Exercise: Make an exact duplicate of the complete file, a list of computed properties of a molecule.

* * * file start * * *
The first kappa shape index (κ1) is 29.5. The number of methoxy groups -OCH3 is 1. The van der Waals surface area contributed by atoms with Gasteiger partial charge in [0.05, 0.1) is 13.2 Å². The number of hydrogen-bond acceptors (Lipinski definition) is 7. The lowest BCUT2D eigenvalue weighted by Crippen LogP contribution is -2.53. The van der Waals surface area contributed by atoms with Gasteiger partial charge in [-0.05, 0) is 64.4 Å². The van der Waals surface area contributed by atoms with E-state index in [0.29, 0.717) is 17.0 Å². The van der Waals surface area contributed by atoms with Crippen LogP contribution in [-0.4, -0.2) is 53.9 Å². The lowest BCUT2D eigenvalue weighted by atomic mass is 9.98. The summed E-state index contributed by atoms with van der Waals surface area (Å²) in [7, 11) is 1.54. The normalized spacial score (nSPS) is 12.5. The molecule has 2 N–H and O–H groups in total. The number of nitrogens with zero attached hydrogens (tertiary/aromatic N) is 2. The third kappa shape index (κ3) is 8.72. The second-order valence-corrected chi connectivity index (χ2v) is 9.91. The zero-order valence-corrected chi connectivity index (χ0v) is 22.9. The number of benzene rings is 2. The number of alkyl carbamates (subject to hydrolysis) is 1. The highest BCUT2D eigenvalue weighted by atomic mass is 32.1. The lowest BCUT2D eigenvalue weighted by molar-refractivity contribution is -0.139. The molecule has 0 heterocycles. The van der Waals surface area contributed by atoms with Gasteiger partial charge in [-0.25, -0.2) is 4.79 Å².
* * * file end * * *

The first kappa shape index (κ1) is 29.5. The number of methoxy groups -OCH3 is 1. The van der Waals surface area contributed by atoms with Gasteiger partial charge in [0.05, 0.1) is 13.2 Å². The number of hydrogen-bond acceptors (Lipinski definition) is 7. The lowest BCUT2D eigenvalue weighted by Crippen LogP contribution is -2.53. The van der Waals surface area contributed by atoms with Gasteiger partial charge in [-0.05, 0) is 64.4 Å². The van der Waals surface area contributed by atoms with E-state index in [0.29, 0.717) is 17.0 Å². The van der Waals surface area contributed by atoms with Crippen LogP contribution in [-0.4, -0.2) is 53.9 Å². The lowest BCUT2D eigenvalue weighted by atomic mass is 9.98. The summed E-state index contributed by atoms with van der Waals surface area (Å²) in [7, 11) is 1.54. The normalized spacial score (nSPS) is 12.5. The molecule has 2 N–H and O–H groups in total. The number of nitrogens with zero attached hydrogens (tertiary/aromatic N) is 2. The third kappa shape index (κ3) is 8.72. The second-order valence-corrected chi connectivity index (χ2v) is 9.91. The zero-order valence-corrected chi connectivity index (χ0v) is 22.9. The number of benzene rings is 2. The number of alkyl carbamates (subject to hydrolysis) is 1. The highest BCUT2D eigenvalue weighted by atomic mass is 32.1. The lowest BCUT2D eigenvalue weighted by molar-refractivity contribution is -0.139. The molecule has 0 heterocycles. The van der Waals surface area contributed by atoms with Gasteiger partial charge in [-0.25, -0.2) is 4.79 Å².